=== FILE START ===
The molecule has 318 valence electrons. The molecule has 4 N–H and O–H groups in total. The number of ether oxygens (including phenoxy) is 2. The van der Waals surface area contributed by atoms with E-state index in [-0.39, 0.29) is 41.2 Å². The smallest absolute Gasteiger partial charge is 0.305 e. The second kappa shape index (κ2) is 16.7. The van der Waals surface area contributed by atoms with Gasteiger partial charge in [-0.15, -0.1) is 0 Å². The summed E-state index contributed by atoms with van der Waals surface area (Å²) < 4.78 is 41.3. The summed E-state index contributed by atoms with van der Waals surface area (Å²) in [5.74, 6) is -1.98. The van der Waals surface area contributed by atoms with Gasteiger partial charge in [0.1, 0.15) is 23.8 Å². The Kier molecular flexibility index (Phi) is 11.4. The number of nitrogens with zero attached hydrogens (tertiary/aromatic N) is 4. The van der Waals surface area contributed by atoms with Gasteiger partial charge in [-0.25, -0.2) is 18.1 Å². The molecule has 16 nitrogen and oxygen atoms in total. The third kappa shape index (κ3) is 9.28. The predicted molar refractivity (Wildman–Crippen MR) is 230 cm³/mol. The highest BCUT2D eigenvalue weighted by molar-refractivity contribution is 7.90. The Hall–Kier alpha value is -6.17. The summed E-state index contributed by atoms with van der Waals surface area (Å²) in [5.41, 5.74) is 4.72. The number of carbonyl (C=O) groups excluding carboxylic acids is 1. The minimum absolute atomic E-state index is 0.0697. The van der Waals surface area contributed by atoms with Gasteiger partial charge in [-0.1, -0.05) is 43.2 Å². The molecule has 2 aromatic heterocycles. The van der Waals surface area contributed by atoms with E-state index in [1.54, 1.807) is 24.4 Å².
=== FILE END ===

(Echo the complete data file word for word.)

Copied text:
The molecule has 318 valence electrons. The molecule has 4 N–H and O–H groups in total. The number of ether oxygens (including phenoxy) is 2. The van der Waals surface area contributed by atoms with E-state index in [-0.39, 0.29) is 41.2 Å². The smallest absolute Gasteiger partial charge is 0.305 e. The second kappa shape index (κ2) is 16.7. The van der Waals surface area contributed by atoms with Gasteiger partial charge in [-0.15, -0.1) is 0 Å². The summed E-state index contributed by atoms with van der Waals surface area (Å²) < 4.78 is 41.3. The summed E-state index contributed by atoms with van der Waals surface area (Å²) in [5.74, 6) is -1.98. The van der Waals surface area contributed by atoms with Gasteiger partial charge in [0.1, 0.15) is 23.8 Å². The Kier molecular flexibility index (Phi) is 11.4. The number of nitrogens with zero attached hydrogens (tertiary/aromatic N) is 4. The van der Waals surface area contributed by atoms with Gasteiger partial charge in [-0.25, -0.2) is 18.1 Å². The molecule has 16 nitrogen and oxygen atoms in total. The third kappa shape index (κ3) is 9.28. The predicted molar refractivity (Wildman–Crippen MR) is 230 cm³/mol. The highest BCUT2D eigenvalue weighted by molar-refractivity contribution is 7.90. The Hall–Kier alpha value is -6.17. The summed E-state index contributed by atoms with van der Waals surface area (Å²) in [5.41, 5.74) is 4.72. The number of carbonyl (C=O) groups excluding carboxylic acids is 1. The minimum absolute atomic E-state index is 0.0697. The van der Waals surface area contributed by atoms with Gasteiger partial charge in [-0.1, -0.05) is 43.2 Å². The molecule has 2 aromatic heterocycles. The van der Waals surface area contributed by atoms with E-state index in [1.54, 1.807) is 24.4 Å².